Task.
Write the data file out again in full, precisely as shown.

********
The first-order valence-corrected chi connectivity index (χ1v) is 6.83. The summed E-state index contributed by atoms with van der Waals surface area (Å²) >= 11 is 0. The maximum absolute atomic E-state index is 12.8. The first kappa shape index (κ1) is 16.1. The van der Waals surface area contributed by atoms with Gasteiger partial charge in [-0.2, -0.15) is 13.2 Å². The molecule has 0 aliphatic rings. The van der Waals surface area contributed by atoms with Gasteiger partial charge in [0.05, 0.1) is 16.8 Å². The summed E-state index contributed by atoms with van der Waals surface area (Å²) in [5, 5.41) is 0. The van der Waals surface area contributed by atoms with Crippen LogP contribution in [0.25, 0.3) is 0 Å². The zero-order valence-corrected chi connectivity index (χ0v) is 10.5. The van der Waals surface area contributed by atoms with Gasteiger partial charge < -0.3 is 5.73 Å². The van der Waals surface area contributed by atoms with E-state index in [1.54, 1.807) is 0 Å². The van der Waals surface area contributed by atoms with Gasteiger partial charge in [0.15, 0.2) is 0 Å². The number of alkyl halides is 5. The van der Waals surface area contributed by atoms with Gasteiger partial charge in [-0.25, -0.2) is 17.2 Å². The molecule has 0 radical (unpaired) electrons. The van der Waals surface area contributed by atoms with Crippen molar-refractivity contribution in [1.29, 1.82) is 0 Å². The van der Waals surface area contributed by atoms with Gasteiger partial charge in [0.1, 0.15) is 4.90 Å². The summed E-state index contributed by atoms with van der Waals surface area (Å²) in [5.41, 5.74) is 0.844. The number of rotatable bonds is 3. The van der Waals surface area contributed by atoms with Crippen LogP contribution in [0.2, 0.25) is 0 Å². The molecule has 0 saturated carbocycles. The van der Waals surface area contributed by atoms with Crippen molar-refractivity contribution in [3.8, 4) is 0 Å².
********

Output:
The first-order valence-corrected chi connectivity index (χ1v) is 6.83. The summed E-state index contributed by atoms with van der Waals surface area (Å²) >= 11 is 0. The maximum absolute atomic E-state index is 12.8. The first kappa shape index (κ1) is 16.1. The van der Waals surface area contributed by atoms with Gasteiger partial charge in [-0.2, -0.15) is 13.2 Å². The molecule has 0 aliphatic rings. The van der Waals surface area contributed by atoms with Gasteiger partial charge in [0.05, 0.1) is 16.8 Å². The summed E-state index contributed by atoms with van der Waals surface area (Å²) in [5, 5.41) is 0. The van der Waals surface area contributed by atoms with Crippen LogP contribution in [0.25, 0.3) is 0 Å². The zero-order valence-corrected chi connectivity index (χ0v) is 10.5. The van der Waals surface area contributed by atoms with Gasteiger partial charge < -0.3 is 5.73 Å². The van der Waals surface area contributed by atoms with E-state index in [1.54, 1.807) is 0 Å². The van der Waals surface area contributed by atoms with Gasteiger partial charge in [0.15, 0.2) is 0 Å². The number of alkyl halides is 5. The van der Waals surface area contributed by atoms with Gasteiger partial charge in [-0.25, -0.2) is 17.2 Å². The molecule has 0 radical (unpaired) electrons. The van der Waals surface area contributed by atoms with Crippen molar-refractivity contribution in [1.29, 1.82) is 0 Å². The van der Waals surface area contributed by atoms with Gasteiger partial charge in [0.1, 0.15) is 4.90 Å². The summed E-state index contributed by atoms with van der Waals surface area (Å²) in [5.41, 5.74) is 0.844. The number of rotatable bonds is 3. The van der Waals surface area contributed by atoms with Crippen LogP contribution in [0.2, 0.25) is 0 Å². The molecule has 0 saturated carbocycles. The van der Waals surface area contributed by atoms with Crippen molar-refractivity contribution in [3.8, 4) is 0 Å².